In the instant case, the position held by complainant and its concomitant duties failed to overcome the above mentioned test. Her assigned tasks do not at all indicate that complainant can exercise the powers equivalent to managerial actions which require independent judgment. At the least, there is no evidence that she was vested with duties attributable to a managerial employee or to a member of the managerial staff.

What is more apparent, however, is that the functions of complainant seem to involve the execution of approved and established policies. While she may be tasked to source out suppliers of merchandise for the spa, there is no showing that she has the last say on whether to get from the supplier or not. Truly, she may evaluate the competency of applicants, but still this is subject to the approval of respondent De Guzman. Noteworthy, complainant reports to respondent De Guzman at the end of business hours to inform the latter how many clients were served by the spa and how much sales was made for the day.

Moreover, the respondents’ failure to controvert the complainant’s claim that she gets a commission of [P]100.00 for every massage service rendered is a clear manifestation that complainant was one of the massage therapists of the spa. This finds support in the sworn statement of Arcega, wherein the latter attested that complainant assigns to herself clients who give tips and claim that the customer specifically asked for her. Indeed, if it were true that she is a managerial employee or a member of the managerial staff, complainant would not have been entitled to commissions for every massage rendered.[31]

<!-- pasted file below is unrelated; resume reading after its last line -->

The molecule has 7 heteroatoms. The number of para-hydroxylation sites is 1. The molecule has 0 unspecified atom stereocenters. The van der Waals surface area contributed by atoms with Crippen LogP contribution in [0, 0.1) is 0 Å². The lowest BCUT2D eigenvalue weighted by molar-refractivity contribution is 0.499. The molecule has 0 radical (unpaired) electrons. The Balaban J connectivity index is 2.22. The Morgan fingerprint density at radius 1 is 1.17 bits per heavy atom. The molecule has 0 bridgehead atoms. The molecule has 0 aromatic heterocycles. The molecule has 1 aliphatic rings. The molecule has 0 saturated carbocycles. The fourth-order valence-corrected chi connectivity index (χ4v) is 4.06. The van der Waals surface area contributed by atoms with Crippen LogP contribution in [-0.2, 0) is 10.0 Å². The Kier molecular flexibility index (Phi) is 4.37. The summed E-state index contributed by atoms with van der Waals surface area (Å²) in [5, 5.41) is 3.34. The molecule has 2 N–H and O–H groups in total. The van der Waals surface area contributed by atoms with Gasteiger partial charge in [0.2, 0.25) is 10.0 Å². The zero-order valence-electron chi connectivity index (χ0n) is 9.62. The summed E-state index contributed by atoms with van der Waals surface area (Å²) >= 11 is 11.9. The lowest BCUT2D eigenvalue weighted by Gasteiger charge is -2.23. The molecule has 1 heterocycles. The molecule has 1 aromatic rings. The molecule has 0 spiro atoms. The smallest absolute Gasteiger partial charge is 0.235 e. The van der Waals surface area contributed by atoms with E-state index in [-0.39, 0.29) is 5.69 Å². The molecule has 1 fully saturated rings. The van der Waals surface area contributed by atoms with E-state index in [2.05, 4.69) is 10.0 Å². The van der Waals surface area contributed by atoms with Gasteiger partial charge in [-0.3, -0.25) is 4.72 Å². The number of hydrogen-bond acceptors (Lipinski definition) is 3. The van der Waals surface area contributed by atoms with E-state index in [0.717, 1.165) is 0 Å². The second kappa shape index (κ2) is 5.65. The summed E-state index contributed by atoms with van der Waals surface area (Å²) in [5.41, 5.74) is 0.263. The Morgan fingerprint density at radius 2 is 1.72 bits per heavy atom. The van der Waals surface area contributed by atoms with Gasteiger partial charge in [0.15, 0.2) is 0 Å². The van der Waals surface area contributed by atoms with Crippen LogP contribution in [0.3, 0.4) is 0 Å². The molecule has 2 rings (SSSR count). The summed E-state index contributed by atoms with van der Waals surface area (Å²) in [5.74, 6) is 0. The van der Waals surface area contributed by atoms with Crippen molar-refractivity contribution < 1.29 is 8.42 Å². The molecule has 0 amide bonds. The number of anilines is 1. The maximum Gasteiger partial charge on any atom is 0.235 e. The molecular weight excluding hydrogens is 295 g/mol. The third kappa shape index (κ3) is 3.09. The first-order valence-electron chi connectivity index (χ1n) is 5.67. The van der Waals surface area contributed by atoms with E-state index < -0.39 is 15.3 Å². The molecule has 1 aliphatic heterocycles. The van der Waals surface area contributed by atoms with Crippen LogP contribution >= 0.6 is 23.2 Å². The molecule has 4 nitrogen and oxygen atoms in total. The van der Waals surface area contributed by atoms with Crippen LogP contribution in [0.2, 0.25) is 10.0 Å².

The Court concurs with the NLRC’s conclusion that Ramil is not a managerial employee, but a rank-and-file employee. Specifically, she is a fiduciary rank-and-file employee. Wesleyan University Phils. v. Reyes[32] defines a fiduciary rank-and-file employee as one who in the normal and routine exercise of his/her functions regularly handle significant amounts of money or property. Cashiers, auditors, and property custodians are some of the employees in the second class.